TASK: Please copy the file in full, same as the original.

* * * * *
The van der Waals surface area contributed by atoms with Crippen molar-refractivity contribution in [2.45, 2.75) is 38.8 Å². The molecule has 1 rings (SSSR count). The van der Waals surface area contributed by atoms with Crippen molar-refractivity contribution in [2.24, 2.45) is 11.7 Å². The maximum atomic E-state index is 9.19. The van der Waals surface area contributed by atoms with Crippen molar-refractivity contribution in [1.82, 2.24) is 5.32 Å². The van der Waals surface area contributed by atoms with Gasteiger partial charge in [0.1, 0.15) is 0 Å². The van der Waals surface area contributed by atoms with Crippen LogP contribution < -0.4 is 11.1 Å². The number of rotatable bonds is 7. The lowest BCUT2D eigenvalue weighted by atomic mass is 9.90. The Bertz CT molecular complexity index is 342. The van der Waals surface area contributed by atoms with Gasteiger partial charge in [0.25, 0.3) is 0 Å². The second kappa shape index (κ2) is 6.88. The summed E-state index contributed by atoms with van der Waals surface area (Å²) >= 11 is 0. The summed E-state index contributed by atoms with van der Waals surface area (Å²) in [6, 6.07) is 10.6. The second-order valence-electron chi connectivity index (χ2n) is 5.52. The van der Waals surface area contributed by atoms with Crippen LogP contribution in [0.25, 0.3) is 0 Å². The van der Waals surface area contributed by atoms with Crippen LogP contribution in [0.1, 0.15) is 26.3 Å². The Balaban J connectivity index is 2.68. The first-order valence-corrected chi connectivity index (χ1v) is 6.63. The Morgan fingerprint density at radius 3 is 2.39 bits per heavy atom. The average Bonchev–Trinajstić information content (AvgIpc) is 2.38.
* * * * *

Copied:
The van der Waals surface area contributed by atoms with Crippen molar-refractivity contribution in [2.45, 2.75) is 38.8 Å². The molecule has 1 rings (SSSR count). The van der Waals surface area contributed by atoms with Crippen molar-refractivity contribution in [2.24, 2.45) is 11.7 Å². The maximum atomic E-state index is 9.19. The van der Waals surface area contributed by atoms with Crippen molar-refractivity contribution in [1.82, 2.24) is 5.32 Å². The van der Waals surface area contributed by atoms with Gasteiger partial charge in [0.1, 0.15) is 0 Å². The van der Waals surface area contributed by atoms with Crippen LogP contribution < -0.4 is 11.1 Å². The number of rotatable bonds is 7. The lowest BCUT2D eigenvalue weighted by atomic mass is 9.90. The Bertz CT molecular complexity index is 342. The van der Waals surface area contributed by atoms with Gasteiger partial charge in [0.25, 0.3) is 0 Å². The second kappa shape index (κ2) is 6.88. The summed E-state index contributed by atoms with van der Waals surface area (Å²) >= 11 is 0. The summed E-state index contributed by atoms with van der Waals surface area (Å²) in [6, 6.07) is 10.6. The second-order valence-electron chi connectivity index (χ2n) is 5.52. The van der Waals surface area contributed by atoms with Crippen LogP contribution in [0.25, 0.3) is 0 Å². The van der Waals surface area contributed by atoms with Crippen LogP contribution in [0.1, 0.15) is 26.3 Å². The Balaban J connectivity index is 2.68. The first-order valence-corrected chi connectivity index (χ1v) is 6.63. The Morgan fingerprint density at radius 3 is 2.39 bits per heavy atom. The average Bonchev–Trinajstić information content (AvgIpc) is 2.38.